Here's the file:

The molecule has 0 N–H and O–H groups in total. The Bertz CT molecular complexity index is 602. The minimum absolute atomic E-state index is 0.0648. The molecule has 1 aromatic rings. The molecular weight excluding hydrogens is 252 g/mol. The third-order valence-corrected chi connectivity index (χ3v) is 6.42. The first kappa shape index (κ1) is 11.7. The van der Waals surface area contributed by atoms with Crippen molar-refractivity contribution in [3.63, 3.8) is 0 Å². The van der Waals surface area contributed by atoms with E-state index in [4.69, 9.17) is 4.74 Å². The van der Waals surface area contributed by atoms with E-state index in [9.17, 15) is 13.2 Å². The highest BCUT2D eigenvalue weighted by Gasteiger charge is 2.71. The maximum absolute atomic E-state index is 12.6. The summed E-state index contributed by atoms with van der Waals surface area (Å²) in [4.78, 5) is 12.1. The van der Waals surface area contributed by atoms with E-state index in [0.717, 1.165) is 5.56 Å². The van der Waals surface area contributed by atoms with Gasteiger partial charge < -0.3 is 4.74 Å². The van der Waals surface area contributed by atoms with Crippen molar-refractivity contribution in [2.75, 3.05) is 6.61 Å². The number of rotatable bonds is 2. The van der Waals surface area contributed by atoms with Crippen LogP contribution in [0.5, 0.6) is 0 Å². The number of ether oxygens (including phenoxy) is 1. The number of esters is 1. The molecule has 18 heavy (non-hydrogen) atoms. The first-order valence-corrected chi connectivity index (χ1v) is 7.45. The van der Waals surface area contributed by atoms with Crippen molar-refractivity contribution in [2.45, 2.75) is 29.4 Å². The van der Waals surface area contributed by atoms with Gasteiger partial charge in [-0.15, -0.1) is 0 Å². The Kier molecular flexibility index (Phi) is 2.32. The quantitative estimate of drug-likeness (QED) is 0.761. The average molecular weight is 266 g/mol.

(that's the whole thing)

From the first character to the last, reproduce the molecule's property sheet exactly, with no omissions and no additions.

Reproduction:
The molecule has 0 N–H and O–H groups in total. The Bertz CT molecular complexity index is 602. The minimum absolute atomic E-state index is 0.0648. The molecule has 1 aromatic rings. The molecular weight excluding hydrogens is 252 g/mol. The third-order valence-corrected chi connectivity index (χ3v) is 6.42. The first kappa shape index (κ1) is 11.7. The van der Waals surface area contributed by atoms with Crippen molar-refractivity contribution in [3.63, 3.8) is 0 Å². The van der Waals surface area contributed by atoms with E-state index in [4.69, 9.17) is 4.74 Å². The van der Waals surface area contributed by atoms with E-state index in [9.17, 15) is 13.2 Å². The highest BCUT2D eigenvalue weighted by Gasteiger charge is 2.71. The maximum absolute atomic E-state index is 12.6. The summed E-state index contributed by atoms with van der Waals surface area (Å²) in [4.78, 5) is 12.1. The van der Waals surface area contributed by atoms with E-state index in [0.717, 1.165) is 5.56 Å². The van der Waals surface area contributed by atoms with Gasteiger partial charge < -0.3 is 4.74 Å². The van der Waals surface area contributed by atoms with Crippen molar-refractivity contribution in [2.75, 3.05) is 6.61 Å². The number of rotatable bonds is 2. The van der Waals surface area contributed by atoms with Crippen LogP contribution in [0.5, 0.6) is 0 Å². The number of ether oxygens (including phenoxy) is 1. The number of esters is 1. The molecule has 18 heavy (non-hydrogen) atoms. The first-order valence-corrected chi connectivity index (χ1v) is 7.45. The van der Waals surface area contributed by atoms with Crippen molar-refractivity contribution in [2.45, 2.75) is 29.4 Å². The van der Waals surface area contributed by atoms with Gasteiger partial charge in [-0.15, -0.1) is 0 Å². The Kier molecular flexibility index (Phi) is 2.32. The quantitative estimate of drug-likeness (QED) is 0.761. The average molecular weight is 266 g/mol.